Coates's paintings utilize landscape as a vehicle for hallucinatory visions and psychological spaces.
Alessandro PessoliBy Jennifer Coates
Bleeding shadows and pulsing points of light define quasi-mythic action in Alessandro Pessolis psychedelic landscapes. Tie-dye t-shirts meet 19th century Symbolist painting to create comic, loosely narrative episodes that transpire in an aqueous underworld. In his second show at Anton Kern Gallery, a single wall is covered by grids comprised of small drawings in watercolor and tempera on paper.
Matthew RitchieBy Jennifer Coates
Matthew Ritchie is a visionary thinker who makes decorative, diagrammatic paintings where pictorial information spills from its rectangular boundaries and commandeers real space. In his latest show at Andrea Rosen Gallery, Matthew Ritchie: After Lives, he sought to detail a transformational cycle that encompassed birth, death, solidity, and liquidity.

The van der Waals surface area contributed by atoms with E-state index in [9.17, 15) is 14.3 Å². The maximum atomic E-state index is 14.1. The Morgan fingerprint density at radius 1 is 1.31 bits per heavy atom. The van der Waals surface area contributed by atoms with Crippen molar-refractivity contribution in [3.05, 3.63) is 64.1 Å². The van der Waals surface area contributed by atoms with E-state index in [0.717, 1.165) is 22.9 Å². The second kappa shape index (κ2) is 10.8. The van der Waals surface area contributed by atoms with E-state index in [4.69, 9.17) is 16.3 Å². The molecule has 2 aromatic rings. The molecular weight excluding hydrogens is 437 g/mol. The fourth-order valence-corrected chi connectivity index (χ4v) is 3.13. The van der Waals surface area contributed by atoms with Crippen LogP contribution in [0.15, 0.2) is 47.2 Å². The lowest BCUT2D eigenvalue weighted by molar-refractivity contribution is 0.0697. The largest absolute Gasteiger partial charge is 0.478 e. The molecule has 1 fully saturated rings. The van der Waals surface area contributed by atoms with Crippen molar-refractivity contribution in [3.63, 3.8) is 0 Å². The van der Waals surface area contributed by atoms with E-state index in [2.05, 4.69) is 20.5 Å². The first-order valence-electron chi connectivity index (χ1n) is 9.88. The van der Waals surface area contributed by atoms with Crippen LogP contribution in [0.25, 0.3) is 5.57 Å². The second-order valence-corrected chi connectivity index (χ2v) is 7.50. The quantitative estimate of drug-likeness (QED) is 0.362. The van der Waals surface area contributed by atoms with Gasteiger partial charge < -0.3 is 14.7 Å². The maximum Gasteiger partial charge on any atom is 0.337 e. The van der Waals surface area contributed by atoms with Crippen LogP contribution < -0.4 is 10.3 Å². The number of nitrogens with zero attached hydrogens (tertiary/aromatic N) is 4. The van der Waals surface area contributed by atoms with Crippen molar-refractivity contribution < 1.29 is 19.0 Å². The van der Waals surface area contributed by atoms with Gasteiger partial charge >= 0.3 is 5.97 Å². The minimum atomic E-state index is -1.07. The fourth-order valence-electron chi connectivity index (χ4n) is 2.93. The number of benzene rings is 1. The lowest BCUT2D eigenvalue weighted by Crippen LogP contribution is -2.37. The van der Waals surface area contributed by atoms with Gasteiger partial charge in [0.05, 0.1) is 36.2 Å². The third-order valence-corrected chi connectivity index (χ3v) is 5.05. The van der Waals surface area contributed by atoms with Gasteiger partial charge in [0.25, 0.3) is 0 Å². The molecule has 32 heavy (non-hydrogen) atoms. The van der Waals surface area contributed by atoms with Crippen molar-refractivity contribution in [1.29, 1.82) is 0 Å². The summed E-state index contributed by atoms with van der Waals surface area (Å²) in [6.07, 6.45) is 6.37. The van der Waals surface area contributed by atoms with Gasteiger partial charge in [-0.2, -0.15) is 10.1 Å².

Joe Brainard: A Retrospective PS1 Contemporary Art CenterBy Jennifer Coates
Scruffy but fluid, disguised in a wide array of visual vernaculars, Joe Brainard went incognito: the artist, usually identified by a single style or a coherent, lifelong project, is in this case unrecognizable. Brainard moved to Manhattan in 1962 at age 20, where he lived until 1994, when he died of AIDS-related pneumonia.
GALLERIESBy Tomassio Longhi, John Hawke, and Jennifer Coates
Leslie Bracks recent show of small oil paintings of collages, entitled Art in America, depicts an idiosyncratic array of images (a Led Zeppelin album cover, a postcard of Miami at sunset, a Gerhard Richter painting) that serve as grounds over which figures, both animal and celebrity, or text, cut and pasted, ransom-note style, are overlaid.
The Royal Art Lodge: Ask the DustBy Jennifer Coates
The Royal Art Lodge is the faux secret society name of a Winnipeg based artists collective that has been meeting once a week since 1996.
Dan Walsh at Paula Cooper GalleryBy Jennifer Coates
The sensitivity to place in Dan Walshs muted, minimal paintings is surprisingly reminiscent of the way that Fra Angelico created murals for the private cells in the San Marco monastery.